The U.S. and NATO are poised now to shift focus from Arab North Africa to the Arab Levant to deal with the last Syrian obstacle to their regional hegemony. The U.S. administration of President Barak Obama seems now determined to make or break with the al-Assad regime, distancing itself from decades long policy of crisis management pursued by predecessor U.S. administrations vis-à-vis Syria, which stands now in the Middle East as former Yugoslavia stood in the wake of the collapse of the former Soviet Union when a series of ethnic and religious wars wrecked it, creating from its wreckage several new states, until the Serbian core of the Yugoslav union was bombed by NATO in 1999 to make Serbia now a hopeful member of the alliance.
However international and regional strategic geopolitical factors are turning Syria into a border red line that might either herald a new era of multipolar world order, which puts an end to the U.S. unipolar order, if the U.S. led alliance fails to change the Syrian regime, or completes a U.S. – NATO total regional hegemony that would preclude such a long awaited outcome, if it succeeds:
- Internally, the infrastructure of the state is strong, the military, security, diplomatic and political ruling establishment stands coherent, unified and potent, and economically the state is not burdened with foreign debt and is self-sufficient in oil, food and consumer products. Imposing a complete suffocating economic and diplomatic siege on the country seems impossible. What is more important politically is the fact that the pluralistic diversity of the large Syrian religious and sectarian minorities deprives the major and better organized Islamist opposition of the Muslim Brotherhood of the leading role it enjoys in the protests of what has been termed the “Arab Spring” in Tunisia, Egypt and Yemen.
- Contrary to western analyses, which expect the change of regimes by the “Arab Spring” to be a motivating drive for a similar change in Syria, the changes were bad examples for Syrians. The destruction of the infrastructure of the state, especially in Iraq and Libya, and leaving their national decision making to NATO and U.S., at least out gratefulness to their roles in the change, is not viewed by the overwhelming majority of the Syrians, including the mainstream opposition inside the country, as an acceptable and feasible price for change and reform. The Arab Egyptian veteran and internationally prominent journalist, Mohammed Hassanein Heikal, in an interview with the Qatar based Aljazeera satellite TV Arabic channel, cited these bad Iraqi and Libyan examples as alienating the Syrian middle class in major city centers away from supporting the protests demanding change of regime; he even accused Aljazeera of “incitement” against the Syrian regime of al-Assad.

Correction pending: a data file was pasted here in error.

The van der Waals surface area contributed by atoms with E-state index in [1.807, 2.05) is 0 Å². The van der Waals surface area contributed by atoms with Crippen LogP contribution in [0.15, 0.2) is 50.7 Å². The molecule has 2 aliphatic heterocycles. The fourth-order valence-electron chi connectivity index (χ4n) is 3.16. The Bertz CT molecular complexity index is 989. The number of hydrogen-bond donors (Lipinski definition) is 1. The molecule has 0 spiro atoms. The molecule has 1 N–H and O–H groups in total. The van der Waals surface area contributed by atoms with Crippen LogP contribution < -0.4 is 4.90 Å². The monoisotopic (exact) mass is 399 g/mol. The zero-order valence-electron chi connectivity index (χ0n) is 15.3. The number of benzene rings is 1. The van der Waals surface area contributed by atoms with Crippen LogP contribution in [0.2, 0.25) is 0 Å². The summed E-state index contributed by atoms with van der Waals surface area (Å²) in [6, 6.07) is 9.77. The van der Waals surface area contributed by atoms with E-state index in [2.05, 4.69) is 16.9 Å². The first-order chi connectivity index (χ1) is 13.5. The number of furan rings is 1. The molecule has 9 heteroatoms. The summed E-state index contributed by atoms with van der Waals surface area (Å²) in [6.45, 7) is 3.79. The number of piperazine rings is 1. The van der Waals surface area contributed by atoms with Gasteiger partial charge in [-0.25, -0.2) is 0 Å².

- This overall internal situation continues to deter outside intervention on the one hand and on the other explains why the opposition has so far failed to launch even one protest of the type that moved out millions of people to the streets as was and is the case in Tunisia, Egypt, Bahrain and Yemen, especially in major population centers like the capital Damascus, Aleppo, both which are home to about ten million people.
- Moreover, the resort of a minority of Islamists to arms allegedly to defend the protesters has backfired, alienating the public in general, the minorities in particular, and highlighting their external sources of funds and arming, thus vindicating the regime’s accusation of the existence of an outside “conspiracy,” but more importantly diverting the media spotlight away from the peaceful protests, weakening these protests by driving away more people from joining them out of fear for personal safety as proved by the dwindling numbers of protesters, and dragging the opposition into a field of struggle where the regime is definitely the strongest at least in the absence of external military intervention that is not forthcoming in any foreseeable future, a fact that was confirmed in the Libyan capital Tripoli on October 31 by NATO Secretary-General Anders Fogh Rasmussen: “NATO has no intention (to intervene) whatsoever. I can completely rule that out,” Reuters quoted him as saying.
- Geopolitically, it is true that western powers after WW1 succeeded in cutting historical Syria to its present day size, but Syrian pan-Arab ideology and influence is still up to historic Syria, and is still consistent with what the late Princeton scholar Philip K. Hitti called (quoted by Robert D. Kaplan in Foreign Policy on April 21, 2011) “Greater Syria” — the historical antecedent of the modern republic – “the largest small country on the map, microscopic in size but cosmic in influence,” encompassing in its geography, at the confluence of Europe, Asia, and Africa, “the history of the civilized world in a miniature form”. Kaplan commented: “This is not an exaggeration, and because it is not, the current unrest in Syria is far more important than unrest we have seen anywhere in the Middle East.” The change of the regime in Syria will not bring security and stability to the region; on the contrary, it will open a regional Pandora box. Read the rest of this entry »